If you and a partner have used withdrawal for birth control, you’re not alone.  A new study found that up to 1/3 of sexually active U.S. women between the ages of 15-24 has done so.  While withdrawal can be almost as effective as condoms for pregnancy prevention when used perfectly, it is a very difficult method to use, resulting in a failure rate of 30%.  While many women use withdrawal when they cannot afford more effective hormonal methods of birth control, this will hopefully become less common since the Affordable Care Act requires that all insurance plans cover contraception with no co-pay.  If you are using withdrawal, it is very important to take a daily vitamin with folic acid in case you do get pregnant (see the Go Folic! website). Click here to learn more about the study.

New Moms – Breastfeeding May Reduce Your Risk of Breast Cancer!
A new analysis published in this month’s Journal of Clinical Nursing found that breastfeeding for more than six months may safeguard nonsmoking mothers against breast cancer. The same does not seem to hold true for smoking mothers, though. These findings add to the list of benefits of breastfeeding for women and their babies. Click here to learn more.

Urban Moms at Greater Risk for Post-Partum Depression
A new Canadian study found that that women living in urban centers with more than 500,000 inhabitants were at higher risk of postpartum depression than women in other areas. Postpartum depression is a serious health concern for women and their children and women who lack of social support and/or have a history of depression are at greater risk.  To learn more about the study, click here.

Thinking of Becoming an Ex-Smoker? Meditation May Help
One of the first actions doctors recommend to a woman smoker who wants to get pregnant is to quit smoking. But that can be easier said than done. A small study conducted by the University of Oregon’s department of psychology found that learning a particular type of meditation technique might make it easier for smokers to cut down, at least on a short-term basis. Mindfulness meditation is designed to help people to relax, focus on the current moment and, essentially, go with the flow of thoughts and sensations. Click here to learn more.

Good News for Would-Be Parents – U.S. Fertily Rate is Decreasing!
A couple is considered to be infertile if they have been having unprotected vaginal intercourse for 12 months in a row without experiencing a pregnancy. According to the National Health Statistics Report, the rate of infertility among U.S. couples, ages 15-44 declined between 1982 and 2010, from 8.5% to 6.0%. Click here to download the full report (PDF).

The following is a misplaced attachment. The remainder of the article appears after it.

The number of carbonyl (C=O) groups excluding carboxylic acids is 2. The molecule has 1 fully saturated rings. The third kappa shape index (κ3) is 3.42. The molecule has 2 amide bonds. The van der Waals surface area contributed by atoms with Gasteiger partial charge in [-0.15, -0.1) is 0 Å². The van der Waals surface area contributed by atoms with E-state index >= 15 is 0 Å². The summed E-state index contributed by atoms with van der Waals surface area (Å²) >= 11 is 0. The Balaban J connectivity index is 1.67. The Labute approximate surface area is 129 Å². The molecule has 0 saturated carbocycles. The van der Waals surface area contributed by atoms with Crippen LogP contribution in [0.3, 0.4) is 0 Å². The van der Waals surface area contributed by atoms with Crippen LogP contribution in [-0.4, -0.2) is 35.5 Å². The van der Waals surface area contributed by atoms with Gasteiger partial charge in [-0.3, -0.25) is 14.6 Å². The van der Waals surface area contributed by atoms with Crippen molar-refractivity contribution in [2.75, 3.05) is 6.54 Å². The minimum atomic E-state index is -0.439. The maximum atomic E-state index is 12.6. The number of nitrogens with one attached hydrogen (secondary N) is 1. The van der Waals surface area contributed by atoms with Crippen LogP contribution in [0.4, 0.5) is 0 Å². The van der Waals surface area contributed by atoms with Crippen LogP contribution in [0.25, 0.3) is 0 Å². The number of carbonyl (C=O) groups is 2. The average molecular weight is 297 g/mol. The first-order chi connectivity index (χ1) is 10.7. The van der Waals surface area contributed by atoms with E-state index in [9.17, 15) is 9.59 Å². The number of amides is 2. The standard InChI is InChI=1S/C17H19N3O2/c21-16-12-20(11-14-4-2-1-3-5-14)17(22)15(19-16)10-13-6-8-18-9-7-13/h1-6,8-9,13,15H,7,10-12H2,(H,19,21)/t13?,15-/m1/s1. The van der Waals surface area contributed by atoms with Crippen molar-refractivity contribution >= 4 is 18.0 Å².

New HIV Drug Just Approved
On August 12, 2013, the U.S. Food and Drug Administration approved Tivicay (dolutegravir), a new drug to treat HIV-1 infection. It can be used to treat HIV-infected adults who have never taken HIV therapy (treatment-naïve) and HIV-infected adults who have previously taken HIV therapy (treatment-experienced). The drug is also approved the drug for children ages 12 years and older weighing at least 40 kilograms. Visit the FDA website to learn more.

Weekly Round-Up: Women’s Health News 8.2.13


Our top story this week involves the number of young people who report experiencing dating violence – more than 1/3 of U.S. teens and young adults, according to a new study from the Center for Innovative Public Health Research in San Clemente, California.

one in three youth have experienced dating violenceSurvey Finds that 1 in 3 Young Americans Has Suffered Dating Violence
More than one-third of U.S. teens and young adults say they’ve suffered abuse during dating and about one-third say they’ve been perpetrators of abuse, new research finds. About one-quarter say they’ve been both an abuser and a victim.  These are the results of a new survey conducted by researcher, Michele Ybarra at the Center for Innovative Public Health Research.  She and her colleagues surveyed 1,058 young people, ages14 to 20. Intimate partner violence is associated with poor school performance, poor self-esteem, depression and thoughts of suicide.  It also increases the risk for unintended pregnancy and sexually transmitted infections through reproductive coercion (partner messing with your birth control or pressuring you to get pregnant or have unprotected sex).